There is a lot of confusion around young people under the age of 18 and whether or not they need a DBS check. This is mostly down to a 2012 change in the legislation around criminal records checking, with people confused about which system to follow.
There are thousands of young people under the age of 18 working or volunteering in the UK. Some are working full time or undertaking an apprenticeship which combines work with time at college. Others might have a part time job which fits around school or college. Another group are undertaking something like the Duke of Edinburgh scheme, which requires young people to volunteer. If you’re a manager of a care home and a 16-year-old approaches you asking to volunteer, do they need a DBS check or not?
Pre-2012 Rules and Confusion
Before the Disclosure and Barring Service was set up in 2012, there was a separate body called the Criminal Records Bureau which processed police checks. It’s still common to hear people talking about “getting a CRB check”. Under the CRB, anyone over the age of 13 could apply for a CRB check. It was therefor common for young people to get checks for voluntary positions or work experience.
In 2012 and with the introduction of the DBS, the age for criminal records checks was increased to 16, although the age of criminal responsibility remained unchanged. So now, employers and voluntary organisations taking on children aged 13, 14 or 15 in a role which would ordinarily involve a DBS check are now no longer able to run a DBS check. For this reason, most organisations have a policy of not allowing people under the age of 16 to volunteer without direct supervision in these roles. This is as much about protecting the young person as it is about safeguarding the people they are volunteering with.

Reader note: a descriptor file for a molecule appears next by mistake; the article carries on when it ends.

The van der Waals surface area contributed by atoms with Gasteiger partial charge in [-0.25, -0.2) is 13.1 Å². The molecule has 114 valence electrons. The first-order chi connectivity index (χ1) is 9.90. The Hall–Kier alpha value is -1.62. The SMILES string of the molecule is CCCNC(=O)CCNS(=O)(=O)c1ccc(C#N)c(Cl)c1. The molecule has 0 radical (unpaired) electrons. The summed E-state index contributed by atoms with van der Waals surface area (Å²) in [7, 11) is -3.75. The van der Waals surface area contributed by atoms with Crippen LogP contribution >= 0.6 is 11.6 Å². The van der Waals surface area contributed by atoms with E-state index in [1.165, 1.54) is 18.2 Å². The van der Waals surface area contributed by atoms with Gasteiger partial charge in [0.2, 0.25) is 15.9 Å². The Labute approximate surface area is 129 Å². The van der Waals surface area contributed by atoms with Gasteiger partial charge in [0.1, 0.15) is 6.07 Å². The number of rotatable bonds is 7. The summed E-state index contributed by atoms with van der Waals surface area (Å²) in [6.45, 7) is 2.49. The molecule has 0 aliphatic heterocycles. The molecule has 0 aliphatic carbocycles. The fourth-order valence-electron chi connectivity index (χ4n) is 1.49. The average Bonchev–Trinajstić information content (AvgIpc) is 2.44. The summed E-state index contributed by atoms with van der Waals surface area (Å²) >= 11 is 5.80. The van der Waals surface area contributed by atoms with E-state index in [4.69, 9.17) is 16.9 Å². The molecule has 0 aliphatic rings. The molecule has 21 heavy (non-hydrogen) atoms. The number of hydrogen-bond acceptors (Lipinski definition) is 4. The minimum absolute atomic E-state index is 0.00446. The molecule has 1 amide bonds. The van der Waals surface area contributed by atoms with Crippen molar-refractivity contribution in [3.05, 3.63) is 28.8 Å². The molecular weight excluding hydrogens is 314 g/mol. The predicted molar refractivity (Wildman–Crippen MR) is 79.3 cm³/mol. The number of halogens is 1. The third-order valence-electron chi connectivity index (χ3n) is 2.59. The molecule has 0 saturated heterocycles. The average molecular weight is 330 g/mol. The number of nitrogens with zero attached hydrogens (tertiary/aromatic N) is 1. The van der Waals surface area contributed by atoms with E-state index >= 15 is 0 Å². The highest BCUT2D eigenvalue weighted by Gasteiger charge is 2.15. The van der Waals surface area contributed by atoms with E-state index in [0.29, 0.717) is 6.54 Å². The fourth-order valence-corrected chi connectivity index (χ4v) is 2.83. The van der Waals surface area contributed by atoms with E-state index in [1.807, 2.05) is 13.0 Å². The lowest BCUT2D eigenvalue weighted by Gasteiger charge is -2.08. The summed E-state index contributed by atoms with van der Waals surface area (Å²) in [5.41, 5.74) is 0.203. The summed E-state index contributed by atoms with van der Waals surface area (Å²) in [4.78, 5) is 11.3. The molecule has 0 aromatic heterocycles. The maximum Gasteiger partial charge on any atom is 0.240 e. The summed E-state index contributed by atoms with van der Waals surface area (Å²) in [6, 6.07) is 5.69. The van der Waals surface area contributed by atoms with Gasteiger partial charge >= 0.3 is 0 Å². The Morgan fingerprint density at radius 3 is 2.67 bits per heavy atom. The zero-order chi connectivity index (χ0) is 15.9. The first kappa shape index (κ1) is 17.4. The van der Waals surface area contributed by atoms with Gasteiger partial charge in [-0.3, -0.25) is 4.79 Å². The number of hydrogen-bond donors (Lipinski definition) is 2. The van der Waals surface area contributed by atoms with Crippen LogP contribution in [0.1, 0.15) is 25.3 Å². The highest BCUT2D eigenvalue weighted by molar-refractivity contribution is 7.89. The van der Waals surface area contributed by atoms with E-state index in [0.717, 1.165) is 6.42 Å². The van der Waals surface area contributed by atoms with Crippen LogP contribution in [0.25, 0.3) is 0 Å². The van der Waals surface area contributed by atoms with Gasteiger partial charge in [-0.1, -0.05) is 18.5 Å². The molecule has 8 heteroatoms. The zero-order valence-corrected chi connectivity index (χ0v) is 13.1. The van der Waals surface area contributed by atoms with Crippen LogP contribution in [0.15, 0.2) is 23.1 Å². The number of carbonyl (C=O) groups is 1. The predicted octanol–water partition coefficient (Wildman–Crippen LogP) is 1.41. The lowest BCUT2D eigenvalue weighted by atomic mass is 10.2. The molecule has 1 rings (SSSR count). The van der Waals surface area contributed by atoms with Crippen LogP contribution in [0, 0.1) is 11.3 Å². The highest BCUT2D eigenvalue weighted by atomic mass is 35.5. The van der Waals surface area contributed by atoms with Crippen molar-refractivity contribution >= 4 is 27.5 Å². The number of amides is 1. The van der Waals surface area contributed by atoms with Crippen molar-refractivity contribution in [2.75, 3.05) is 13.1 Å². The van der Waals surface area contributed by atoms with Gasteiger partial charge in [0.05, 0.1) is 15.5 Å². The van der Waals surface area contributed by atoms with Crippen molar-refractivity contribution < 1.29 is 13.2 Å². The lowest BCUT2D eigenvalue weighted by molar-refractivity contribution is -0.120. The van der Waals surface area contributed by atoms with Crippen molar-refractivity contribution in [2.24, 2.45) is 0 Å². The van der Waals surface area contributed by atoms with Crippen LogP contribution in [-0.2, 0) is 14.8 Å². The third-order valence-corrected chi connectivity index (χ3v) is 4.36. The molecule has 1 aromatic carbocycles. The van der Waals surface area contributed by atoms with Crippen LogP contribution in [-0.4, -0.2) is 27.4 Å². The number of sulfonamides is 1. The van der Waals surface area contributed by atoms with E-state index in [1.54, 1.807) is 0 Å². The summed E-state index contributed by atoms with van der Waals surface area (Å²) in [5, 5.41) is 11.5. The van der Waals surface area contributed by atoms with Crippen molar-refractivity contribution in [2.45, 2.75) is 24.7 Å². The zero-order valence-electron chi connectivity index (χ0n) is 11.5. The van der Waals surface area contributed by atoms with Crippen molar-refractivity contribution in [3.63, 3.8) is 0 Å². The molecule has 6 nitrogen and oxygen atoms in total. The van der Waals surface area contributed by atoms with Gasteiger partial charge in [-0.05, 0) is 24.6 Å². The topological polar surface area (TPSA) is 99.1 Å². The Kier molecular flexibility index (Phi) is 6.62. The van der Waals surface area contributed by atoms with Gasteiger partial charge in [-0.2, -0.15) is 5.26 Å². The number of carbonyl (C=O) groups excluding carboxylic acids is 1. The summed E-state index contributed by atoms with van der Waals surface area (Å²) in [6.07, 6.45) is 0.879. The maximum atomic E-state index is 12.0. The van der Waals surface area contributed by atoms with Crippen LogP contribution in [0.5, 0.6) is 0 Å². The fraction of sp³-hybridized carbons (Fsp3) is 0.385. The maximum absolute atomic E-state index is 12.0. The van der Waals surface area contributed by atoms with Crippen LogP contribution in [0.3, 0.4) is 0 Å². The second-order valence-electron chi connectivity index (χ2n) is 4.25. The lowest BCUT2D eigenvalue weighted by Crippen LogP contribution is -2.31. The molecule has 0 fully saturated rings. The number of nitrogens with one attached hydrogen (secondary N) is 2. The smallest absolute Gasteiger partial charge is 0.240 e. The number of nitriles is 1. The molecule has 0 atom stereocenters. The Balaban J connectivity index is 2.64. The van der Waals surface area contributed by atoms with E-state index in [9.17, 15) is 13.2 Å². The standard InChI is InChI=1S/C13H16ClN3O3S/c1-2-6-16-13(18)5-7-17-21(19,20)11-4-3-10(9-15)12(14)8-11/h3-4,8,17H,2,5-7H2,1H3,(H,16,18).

16 and 17-Year-Olds and DBS Checks
Many organisations which have young volunteers will ask for a DBS check as soon as that volunteer reaches 16 years of age. When recruiting a new volunteer, anyone joining the company who is 16 or 17 will need a DBS check. Confusingly, this also covers volunteers or workers who are recruited to work with young people of their own age; for example, a 17-year-old football coach working with a team of 16-year-olds. Similarly, children of foster carers may be asked to complete a DBS check as soon as they turn 16, even if their foster sibling is older than them.
Issues With DBS Checks for Under 18s
There is no separate DBS process for under 18s. The main problem for people of this age is the requirement to provide documents confirming their identity and address. Many people who are still at school or college won’t have utility bills or bank statements in their own name. The DBS will accept in some cases a letter from a school or college principle if other documents aren’t available.